If you spend any time on social media, you know that high school seniors everywhere are announcing to the world how excited they are to be leaving for college soon; they talk about decorating dorm rooms and having no curfew, eagerly anticipating the day they are finally free from their parents and the confines of secondary school. It really doesn’t seem that long ago that I too was counting down the days until my high school graduation; I couldn’t wait to live on my own and make my own choices. I soon found out, however, that college isn’t the four-year party that’s depicted in most Hollywood movies. Now, I’m not saying that it’s all work and no play, but you have to get your priorities straight, especially if you plan to graduate on time. Yes, there will be time to socialize, but you may be surprised to find that your schedule is much more limited than you anticipated. To make sure you are prepared for the changes ahead, let’s look at how both differ in the following areas.
High School – You have no say in which teachers you will be assigned or when you will have class. You may have the same class for the entire year, which can really make life miserable if you hate the subject matter or dislike the teacher. You also have classes for six to eight hours a day, five days a week. Basically, it’s an unpaid, full-time job.
College – You determine which classes and professors you will select, as well as what time and day you will attend classes. Typically, you will spend anywhere from 12 to 18 hours a week in class, but only attend two to four days a week. You will most likely have large breaks (an hour or longer) between your classes, as well. Unlike high school, your classes will be between six and sixteen weeks in length.
High School – You may be able to complete your assignments in class or during a free period, depending on the type of classes. Even those in accelerated programs may only have a few hours of work per class per week. Teachers will continually remind you of upcoming projects, due dates and may accept late work. Each assignment typically counts for a small percentage of your grade.
College – You should expect two to three hours of homework for each credit hour you take per semester; for example, if you attend full-time (12+ credit hours), you may spend 25 to 30 hours per week working on assignments and studying. You are responsible for knowing when assignments are due and professors rarely accept late work. Although you may have fewer assignments, they will require more work and be worth a higher percentage of your overall grade.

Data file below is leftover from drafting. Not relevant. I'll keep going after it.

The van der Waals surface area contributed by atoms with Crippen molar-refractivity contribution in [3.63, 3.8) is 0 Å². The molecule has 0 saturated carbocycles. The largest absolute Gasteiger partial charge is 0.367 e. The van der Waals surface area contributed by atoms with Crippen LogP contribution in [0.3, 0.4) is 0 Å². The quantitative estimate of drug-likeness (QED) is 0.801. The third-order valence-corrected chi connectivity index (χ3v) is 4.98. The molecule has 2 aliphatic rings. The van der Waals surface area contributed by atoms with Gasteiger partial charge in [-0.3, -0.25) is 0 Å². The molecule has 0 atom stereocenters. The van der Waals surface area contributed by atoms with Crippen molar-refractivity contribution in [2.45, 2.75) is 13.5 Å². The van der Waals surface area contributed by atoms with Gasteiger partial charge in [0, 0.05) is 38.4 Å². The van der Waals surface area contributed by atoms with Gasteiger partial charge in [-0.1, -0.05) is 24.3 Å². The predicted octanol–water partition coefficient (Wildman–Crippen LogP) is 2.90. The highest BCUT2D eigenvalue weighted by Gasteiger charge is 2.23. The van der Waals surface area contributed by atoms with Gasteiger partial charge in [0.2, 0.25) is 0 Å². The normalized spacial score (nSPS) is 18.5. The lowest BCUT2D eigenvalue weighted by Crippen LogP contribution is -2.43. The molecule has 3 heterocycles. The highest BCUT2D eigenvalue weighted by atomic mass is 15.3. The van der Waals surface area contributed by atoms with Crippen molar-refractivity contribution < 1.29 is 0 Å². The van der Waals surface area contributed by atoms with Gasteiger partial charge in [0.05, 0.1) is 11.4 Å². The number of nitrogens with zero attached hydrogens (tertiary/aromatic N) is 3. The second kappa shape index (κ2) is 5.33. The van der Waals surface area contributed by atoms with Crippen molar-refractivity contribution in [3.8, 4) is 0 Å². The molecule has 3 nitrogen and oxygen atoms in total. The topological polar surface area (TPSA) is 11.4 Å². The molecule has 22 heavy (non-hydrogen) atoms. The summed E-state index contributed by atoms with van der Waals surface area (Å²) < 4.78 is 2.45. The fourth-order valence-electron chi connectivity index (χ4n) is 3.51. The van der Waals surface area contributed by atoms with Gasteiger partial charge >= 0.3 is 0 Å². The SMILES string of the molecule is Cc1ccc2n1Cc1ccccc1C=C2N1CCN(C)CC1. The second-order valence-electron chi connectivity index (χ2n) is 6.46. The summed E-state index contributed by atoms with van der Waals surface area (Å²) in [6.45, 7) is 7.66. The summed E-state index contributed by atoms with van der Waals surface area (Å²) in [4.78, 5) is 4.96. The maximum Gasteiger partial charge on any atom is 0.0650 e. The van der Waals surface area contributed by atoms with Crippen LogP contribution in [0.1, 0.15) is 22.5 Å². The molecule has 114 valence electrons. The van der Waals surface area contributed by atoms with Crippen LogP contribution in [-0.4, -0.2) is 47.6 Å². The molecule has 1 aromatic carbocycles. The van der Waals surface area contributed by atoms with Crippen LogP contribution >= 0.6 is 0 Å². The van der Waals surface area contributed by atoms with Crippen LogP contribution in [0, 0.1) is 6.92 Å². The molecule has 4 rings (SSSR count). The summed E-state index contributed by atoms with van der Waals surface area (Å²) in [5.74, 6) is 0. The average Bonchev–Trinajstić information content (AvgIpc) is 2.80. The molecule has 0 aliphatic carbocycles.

High School – Your teacher will take roll each day to ensure you are in class. He/she will know you by name and will pay close attention to your academic success. If you appear to be having trouble, your teacher may provide opportunities for extra credit, after-school study help or contact your parents to discuss other options for improving your grades. Socializing with your teacher outside of school is frowned upon in most cases.
College – Although most college professors do not take roll, some may actually reduce your grade for lack of participation or too many missed classes. College professors are aware of your academic progress, but if you need assistance, they will expect you to approach them for help. Unlike high school, some professors do socialize with their students outside of the classroom. Professors will not contact your parents to update them on your grades or recent test scores.
High School – In high school, your guidance counselors and teachers will continue to review your progress to ensure you are meeting the state and district requirements for graduation. Even if you do not receive a ‘C’ or better in all of your classes, you may still be allowed to graduate and earn your diploma. Your school will notify you when you are eligible to graduate and provide assistance with finding everything you need for your big day.
College – You will be responsible for knowing what requirements must be met for your degree, and you must pass each course with a ‘C” or better. When you enter your final semester of college, you will need to submit the proper paperwork to participate in your school’s graduation ceremony. If you miss any deadlines or fail to meet the necessary requirements, you will not be allowed to graduate.
The move from high school to college is both exciting and scary; you’ll no longer have your parents around to help you stay on course and you’ll be responsible for your actions. Although you’ll have more freedom in choosing what you study and when, you’ll also need to manage your time accordingly, if you want to succeed. It may seem like a million miles away right now, but college will be here before you know it. Until then, enjoy these last precious moments with your friends and use your ‘my dog ate my homework’ excuse before it expires!
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